In January 2009, the United States saw the inauguration of President Barack Obama. As the rest of the conservative movement was wrestling with how to face this new challenge, Phyllis Schlafly was writing about a term that would come to define America under the Obama administration. Dripping with Alinskian aggressive socialism, this new term was “social justice.” Despite the positive connotation that lies on the surface of words like “justice,” it does not take much digging to realize that social justice is anything but just. Phyllis Schlafly correctly identified social justice as a banner under which we see propagators of liberal identity politics march. In spite of recent conservative electoral victories, the “social justice warriors” still march forward in liberal bastions around the country. Let’s take a look at the January 2009 Phyllis Schlafly Report and learn more about our biggest enemy in the culture war.
Social justice is inseparable from the concept of identity politics. Identity politics is targeting specific groups for support by saying that another group is causing them harm or disadvantaging them. Social justice provides the moral imperative to end those disparities between peoples at any cost. Of course, social justice does not carry any sort of objective moral authority. As Phyllis wrote in the January 2009 Phyllis Schlafly Report, “the term ‘social justice’ does not define a moral cause; it is leftwing jargon to overturn those who have economic and political power.”
For example, liberals claim that there is an institutional bias against women in the workforce and in politics (and just about everywhere else.) They claim that there is a class, which they call the “patriarchy,” who want to take choices away from women and maintain a system of oppression. Identity politics is when Democrats exploit this alleged injustice by saying that Republicans are a part of the patriarchy and that only Democrats can dismantle their power. Social justice is saying that it is a moral imperative to dismantle the patriarchy, even if it means that women must be given unfair advantages through quotas and lower standards. If there is no moral imperative, there is no political clout to exploit. If there is no political clout to exploit, the artificially constructed moral imperative would disappear. In this way, social justice is invariably tied to the concept of identity politics.
Aside from its close ties to identity politics, the primary defining feature of social justice is its close ties to the anti-American sentiment that pollutes many college campuses. That is why the January 2009 Phyllis Schlafly Report is titled “’Social Justice’: Code Word for Anti-Americanism.” This unpatriotic sentiment is illustrated perfectly by one of social justice’s foremost proponents. Bill Ayers started his life as a social justice warrior by founding a group of domestic terrorists called Weather Underground. He and his organization had the expressed mission of overthrowing the United States government by bombing public buildings like the U.S. Capitol Building and the Pentagon. Indeed, they have been responsible for a multitude of bombings and attempted bombings at high-profile targets around the nation.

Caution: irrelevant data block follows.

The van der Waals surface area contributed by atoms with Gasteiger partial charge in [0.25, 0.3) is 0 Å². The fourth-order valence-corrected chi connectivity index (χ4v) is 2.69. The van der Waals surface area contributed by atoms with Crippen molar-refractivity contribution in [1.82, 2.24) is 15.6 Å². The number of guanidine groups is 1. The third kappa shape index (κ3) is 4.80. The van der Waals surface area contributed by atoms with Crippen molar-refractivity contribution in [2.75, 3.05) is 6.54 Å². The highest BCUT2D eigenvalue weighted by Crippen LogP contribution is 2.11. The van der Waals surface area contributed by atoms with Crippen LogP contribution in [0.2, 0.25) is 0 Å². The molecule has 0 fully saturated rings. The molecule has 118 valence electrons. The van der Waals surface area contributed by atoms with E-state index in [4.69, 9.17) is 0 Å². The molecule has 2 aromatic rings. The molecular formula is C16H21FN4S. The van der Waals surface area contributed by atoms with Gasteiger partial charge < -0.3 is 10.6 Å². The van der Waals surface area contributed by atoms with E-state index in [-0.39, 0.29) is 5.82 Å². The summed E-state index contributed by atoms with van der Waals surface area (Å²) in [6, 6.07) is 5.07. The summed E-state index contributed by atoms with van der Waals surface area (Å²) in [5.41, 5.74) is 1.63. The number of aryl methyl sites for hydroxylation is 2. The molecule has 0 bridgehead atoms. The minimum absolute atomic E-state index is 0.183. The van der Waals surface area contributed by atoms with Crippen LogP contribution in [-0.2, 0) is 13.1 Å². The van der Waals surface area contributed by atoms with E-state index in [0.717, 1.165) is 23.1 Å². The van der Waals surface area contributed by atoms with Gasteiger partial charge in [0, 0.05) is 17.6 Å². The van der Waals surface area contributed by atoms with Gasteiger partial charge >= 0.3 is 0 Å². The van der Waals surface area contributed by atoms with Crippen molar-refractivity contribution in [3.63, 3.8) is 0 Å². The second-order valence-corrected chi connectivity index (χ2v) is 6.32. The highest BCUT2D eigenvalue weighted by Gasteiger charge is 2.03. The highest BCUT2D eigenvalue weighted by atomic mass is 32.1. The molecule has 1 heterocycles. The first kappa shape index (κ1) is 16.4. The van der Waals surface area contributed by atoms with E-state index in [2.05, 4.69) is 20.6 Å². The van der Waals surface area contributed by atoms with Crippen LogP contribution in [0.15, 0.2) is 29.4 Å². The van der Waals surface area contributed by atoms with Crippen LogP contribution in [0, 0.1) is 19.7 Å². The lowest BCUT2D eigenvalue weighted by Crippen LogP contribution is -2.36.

While one might assume that a terrorist like Bill Ayers would be locked in the darkest prison cell in America, he actually enjoyed his freedom by becoming a professor at the University of Illinois in Chicago. Though he has since retired, he was still a professor when the January 2009 Phyllis Schlafly Report was published. Ayers’ radical anti-Americanism fit in perfectly with his teachings of social justice on an American university campus. Social justice teaches that America is corrupt and skewed in favor of the elect to the detriment of the poor and disadvantaged. That is why Ayers wanted to use violence to overthrow the American system of government. Based on the teachings of social justice, his bombings were morally justified because they supposedly helped remove those who were in power, even if they were killed in the process. As Ayers put it, “This society is not a just and fair and decent place.”
Of course, Ayers’ statement could not be further from the truth. America is the most “socially just” nation that the world has ever known. Anyone, no matter their skin color, sex, ethnicity, or wealth, can prosper with hard work and wise choices. To say that the system is rigged to the point that the ‘little guy’ cannot get ahead is totally preposterous. From the time that Phyllis wrote about it in her January 2009 Phyllis Schlafly Report until now, social justice has served no purpose other than to give moral justification for anti-Americanism and the disruption, hatred, and violence that it represents. Let’s make sure the next generation knows that optimism and patriotism should be the attitudes of everyone fortunate enough to enjoy the fruits of American society.
To view the 2009 Phyllis Schlafly Report in its entirety, please click on the image below.